I just saw one today and wondered if anyone could compare it to a plastic Capella? I recalled the plastic one I paddled as being fairly maneuverable but this one looks like it wouldn’t be. Curious how similar they are.
The name is very similar.
Otherwise - different boats.
The older plastic ones with the square hatches were indeed “maneuverable” or “tracked like a drunk squirrel” depending on your perspective. The new Capella’s (plastic or glass) are entirely different boats.
did you see? There are 4 in the fglass series.
I paddled the smallest one (161) in glass and then the smaller one (the 160) in roto.
The 161 seemed a nice allrounder, stable, not real quick but accelerated surprisely well & responsive to strokes. If I were just starting out and one showed up in my driveway I wouldn’t push it to the curb. One could have some fun & learn a bunch in that boat.
The 160 roto seemed sluggish in comparision both going forward and manoeuvring, but that’s not to say it’s a barge. It just comes around fractionally later.The ends seem fuller. That could be a good thing for rockgardening. Overall just left me with a “meh” kind of experience - not bad but not standout.
The P&H cockpit (in either flavor) outfitting IMO is some of the best in the business as is their choice of hatch covers and overall build quality. The roto is, acc. to owners I know who take their Chathams & Capellas on rocky rivers, bomber tough.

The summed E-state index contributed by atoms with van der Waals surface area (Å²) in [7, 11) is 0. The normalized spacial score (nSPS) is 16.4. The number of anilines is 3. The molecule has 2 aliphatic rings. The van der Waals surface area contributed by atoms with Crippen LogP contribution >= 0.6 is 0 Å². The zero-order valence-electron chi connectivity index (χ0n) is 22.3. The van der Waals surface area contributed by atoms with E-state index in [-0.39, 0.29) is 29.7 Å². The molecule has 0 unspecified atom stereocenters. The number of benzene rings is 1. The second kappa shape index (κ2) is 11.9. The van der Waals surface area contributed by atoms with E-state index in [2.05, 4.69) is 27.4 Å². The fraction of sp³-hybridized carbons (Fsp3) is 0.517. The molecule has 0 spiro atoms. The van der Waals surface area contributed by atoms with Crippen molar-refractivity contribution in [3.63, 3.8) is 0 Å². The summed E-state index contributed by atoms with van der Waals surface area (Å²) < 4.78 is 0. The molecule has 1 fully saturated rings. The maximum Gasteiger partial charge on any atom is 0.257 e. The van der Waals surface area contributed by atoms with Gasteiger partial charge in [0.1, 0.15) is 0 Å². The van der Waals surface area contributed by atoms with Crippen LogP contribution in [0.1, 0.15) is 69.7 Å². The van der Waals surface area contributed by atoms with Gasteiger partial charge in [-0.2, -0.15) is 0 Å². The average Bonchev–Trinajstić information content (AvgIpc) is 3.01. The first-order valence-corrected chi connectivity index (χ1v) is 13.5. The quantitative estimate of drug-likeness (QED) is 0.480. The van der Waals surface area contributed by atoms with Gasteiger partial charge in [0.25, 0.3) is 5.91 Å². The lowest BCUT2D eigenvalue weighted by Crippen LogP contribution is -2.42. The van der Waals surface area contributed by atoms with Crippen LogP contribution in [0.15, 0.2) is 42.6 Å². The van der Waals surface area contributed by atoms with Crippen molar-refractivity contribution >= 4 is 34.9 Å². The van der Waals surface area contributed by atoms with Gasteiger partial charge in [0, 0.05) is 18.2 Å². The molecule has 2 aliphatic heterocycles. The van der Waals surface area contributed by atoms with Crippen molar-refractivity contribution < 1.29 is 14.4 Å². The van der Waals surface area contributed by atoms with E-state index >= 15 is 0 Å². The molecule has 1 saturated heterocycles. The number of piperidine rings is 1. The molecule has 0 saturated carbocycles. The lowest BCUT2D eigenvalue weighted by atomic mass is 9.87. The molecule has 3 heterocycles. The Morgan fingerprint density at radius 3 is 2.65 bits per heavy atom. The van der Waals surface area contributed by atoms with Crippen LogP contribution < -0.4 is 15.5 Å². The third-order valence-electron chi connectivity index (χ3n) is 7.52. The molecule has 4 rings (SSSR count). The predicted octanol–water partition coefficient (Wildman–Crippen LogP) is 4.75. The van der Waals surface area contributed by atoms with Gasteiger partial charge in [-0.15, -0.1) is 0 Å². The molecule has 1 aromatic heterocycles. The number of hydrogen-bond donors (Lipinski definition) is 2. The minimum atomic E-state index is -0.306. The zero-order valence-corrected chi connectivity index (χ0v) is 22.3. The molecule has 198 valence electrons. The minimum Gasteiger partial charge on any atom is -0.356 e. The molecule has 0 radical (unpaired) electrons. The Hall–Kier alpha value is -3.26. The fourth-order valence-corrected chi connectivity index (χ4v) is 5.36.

Then there is the new (over the last few seasons) P&H skeg, which is a pinch & release slider. It is a love it or hate it thing. I’d have to own one & use it a lot to really decide which.
that explains it
yes, I paddled the older one with square hatches. This carbon/kevlar one I’m looking at doesn’t have much rocker and the ends are fine.
is the composite version without the later modifications. I think they stopped advertising those a couple years ago. I see a lot of them out there still. I have an old square hatch plastic version and a newer carbon/kevlar 169. The 169 is very easily maneouvered, and almost everyone would likely consider it too squirrely and gravitate towards something more easily managed. The newer Capella version probably fits this pretty well, and I’m sure is also very maneouverable as far as sea kayaks are concerned. A P&H rep not too long ago on this forum, if I remember correctly, said they incorporated more stability into the newer version as well as reducing a bit of rocker. He said the hull shape on the older version was designed with the intention of maintaining speed while fully loaded. I’m not really sure how all that plays out, or even if the refinements took anything away from that or not, but I imagine someone could attempt to explain it.
In any case, if that’s what you’re looking for, keep an eye out for composite 169’s.
Check the name and see what num Capella it is.
I find the Capellas highly responsive and handle very well. Mainly, the 163 that I paddle. Edges very nicely. With just a comfortable weight shift to hold the edge the kayak comes around surprisingly well. For playboating, my 163 is a great fit.